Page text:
Regarding the QL of the patients, IG1 progressed to higher scores in the functionality domain and subdomains, suggesting that the consumption of chocolate with a higher cocoa content was of benefit in terms of QL. We considered that the improvement had clinical significance, as the increase in the score was greater than 10 in a total of 100.

In a previous study, the authors observed low scores on global and functional health scales, with role functioning showing the worst evaluation, as well as high scores on the symptom scale [50]. In the present srudy, volunteers showed a good QL by the global health scale and role functiong score, and the initial symptom score was low.

Few studies have analyzed the effect of dark chocolate consumption on QL, but publications suggest that supplementation with high cocoa chocolate can be of benefit [51, 52].

Strengths and limitations of the study

This is a randomized, controlled study of nutritional intervention with chocolate. To date, we have not found any other studies that evaluated this intervention in elderly people with cancer in palliative care. The results obtained may be applicable to patients in conditions like those studied. The limitations of the present study were a small number of subjects and a short period of intervention. However, this is an inherent difficulty of clinical studies in palliative care. We suggest that further interventions should explore the relations and the underlying causal mechanisms regarding chocolate consumption and its effects on the health and QL of older patients on palliative care.

Conclusions

The present results demonstrate that the consumption of chocolate with a higher cocoa content may contribute to improved nutritional status and functionality among older cancer patients in palliative care with > 70% prognosis of 30-day survival. The consumption of white chocolate was associated with an improvement of oxidative stress parameters.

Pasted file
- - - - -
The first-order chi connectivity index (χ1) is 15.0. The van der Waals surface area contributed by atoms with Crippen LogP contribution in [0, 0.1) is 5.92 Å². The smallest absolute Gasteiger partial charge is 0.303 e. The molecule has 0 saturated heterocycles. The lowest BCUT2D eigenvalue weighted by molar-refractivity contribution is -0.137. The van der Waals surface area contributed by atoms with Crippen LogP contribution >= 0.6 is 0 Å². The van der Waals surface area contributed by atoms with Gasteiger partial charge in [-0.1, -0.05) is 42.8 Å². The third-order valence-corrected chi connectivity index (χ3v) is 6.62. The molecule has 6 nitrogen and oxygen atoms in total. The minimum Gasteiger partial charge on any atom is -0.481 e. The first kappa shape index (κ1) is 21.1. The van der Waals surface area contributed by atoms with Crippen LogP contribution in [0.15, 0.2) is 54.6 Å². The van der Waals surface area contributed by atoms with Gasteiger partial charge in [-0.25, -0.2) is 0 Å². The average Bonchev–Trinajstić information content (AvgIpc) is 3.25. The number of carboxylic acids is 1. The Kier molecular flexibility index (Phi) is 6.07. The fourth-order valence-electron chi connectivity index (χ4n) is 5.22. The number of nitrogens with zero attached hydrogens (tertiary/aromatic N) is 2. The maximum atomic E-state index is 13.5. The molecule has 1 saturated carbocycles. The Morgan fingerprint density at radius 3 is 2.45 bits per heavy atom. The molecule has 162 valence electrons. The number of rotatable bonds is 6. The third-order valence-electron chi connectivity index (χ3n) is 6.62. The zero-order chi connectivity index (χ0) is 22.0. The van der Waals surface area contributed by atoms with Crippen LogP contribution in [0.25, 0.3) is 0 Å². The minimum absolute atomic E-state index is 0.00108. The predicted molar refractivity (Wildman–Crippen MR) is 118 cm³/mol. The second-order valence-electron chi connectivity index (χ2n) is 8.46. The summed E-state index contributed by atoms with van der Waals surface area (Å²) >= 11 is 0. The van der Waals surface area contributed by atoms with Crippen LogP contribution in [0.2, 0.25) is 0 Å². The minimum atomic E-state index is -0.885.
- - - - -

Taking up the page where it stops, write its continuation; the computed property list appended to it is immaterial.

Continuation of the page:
Good adherence to the consumption of both chocolate types was observed during the study, this being a viable and pleasurable food of easy access contributing to the food supply and well-being of the patients.

Considering that food preferences are highly personal, we believe that nutritional support should also be adapted to the necessities, wishes and preferences of everyone in order to be effective and applicable to the reality of each one. In this respect, nutritional assistance can be an opportunity to aid the patients and their families during treatment.

Availability of data and materials

The datasets used and/or analysed during the current study are available from the corresponding author on reasonable request.

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Acknowledgements

Cacau Show Company for the supply of the chocolates used in this research project.

The datasets used and/or analysed during the current study available from the corresponding author on reasonable request.

Funding

The author (s) disclosed receipt of the following financial support for the research by the Teaching, Research and Assistance Support Foundation (FAEPA) of the University Hospital – Ribeirão Preto Medical School, University of São Paulo, Brazil, number: 1690/2015, to purchase supplies and test kits, and CAPES (Coordenação de Aperfeiçoamento de Pessoal de Nível Superior), PhD Scholarship, number: 38200629805.

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Correspondence to Nereida K. C. Lima.

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The study was approved by the Research Ethics Committee of the Clinical Hospital of the Ribeirão Preto School of Medicine – University of São Paulo (Protocol No. 9614/2015) and all subjects gave written informed consent to participate. All methods were performed in accordance with the Declaration of Helsinki. This research was registered at www.clinicaltrials.gov (NCT04367493).

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Vettori, J.C., da-Silva, L.G., Pfrimer, K. et al. Effect of chocolate on older patients with cancer in palliative care: a randomised controlled study. BMC Palliat Care 21, 5 (2022). https://doi.org/10.1186/s12904-021-00893-1

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Keywords

  • Aged
  • Cancer
  • Palliative care
  • Nutritional status
  • Chocolate